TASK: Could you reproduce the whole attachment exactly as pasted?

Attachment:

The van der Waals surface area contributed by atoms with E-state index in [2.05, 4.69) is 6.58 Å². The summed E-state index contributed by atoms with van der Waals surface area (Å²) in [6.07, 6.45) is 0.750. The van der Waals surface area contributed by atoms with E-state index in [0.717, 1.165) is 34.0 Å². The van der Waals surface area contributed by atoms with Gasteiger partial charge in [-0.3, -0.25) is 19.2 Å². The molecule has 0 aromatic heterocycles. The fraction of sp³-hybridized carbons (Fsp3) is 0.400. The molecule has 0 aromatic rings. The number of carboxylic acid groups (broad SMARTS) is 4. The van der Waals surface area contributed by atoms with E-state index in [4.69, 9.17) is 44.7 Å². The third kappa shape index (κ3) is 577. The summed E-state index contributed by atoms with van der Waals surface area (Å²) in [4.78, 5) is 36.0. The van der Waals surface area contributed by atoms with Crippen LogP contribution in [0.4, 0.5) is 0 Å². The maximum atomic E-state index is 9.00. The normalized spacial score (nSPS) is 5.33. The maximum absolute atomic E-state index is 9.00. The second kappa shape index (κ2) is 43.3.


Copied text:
The van der Waals surface area contributed by atoms with E-state index in [2.05, 4.69) is 6.58 Å². The summed E-state index contributed by atoms with van der Waals surface area (Å²) in [6.07, 6.45) is 0.750. The van der Waals surface area contributed by atoms with E-state index in [0.717, 1.165) is 34.0 Å². The van der Waals surface area contributed by atoms with Gasteiger partial charge in [-0.3, -0.25) is 19.2 Å². The molecule has 0 aromatic heterocycles. The fraction of sp³-hybridized carbons (Fsp3) is 0.400. The molecule has 0 aromatic rings. The number of carboxylic acid groups (broad SMARTS) is 4. The van der Waals surface area contributed by atoms with E-state index in [4.69, 9.17) is 44.7 Å². The third kappa shape index (κ3) is 577. The summed E-state index contributed by atoms with van der Waals surface area (Å²) in [4.78, 5) is 36.0. The van der Waals surface area contributed by atoms with Crippen LogP contribution in [0.4, 0.5) is 0 Å². The maximum atomic E-state index is 9.00. The normalized spacial score (nSPS) is 5.33. The maximum absolute atomic E-state index is 9.00. The second kappa shape index (κ2) is 43.3.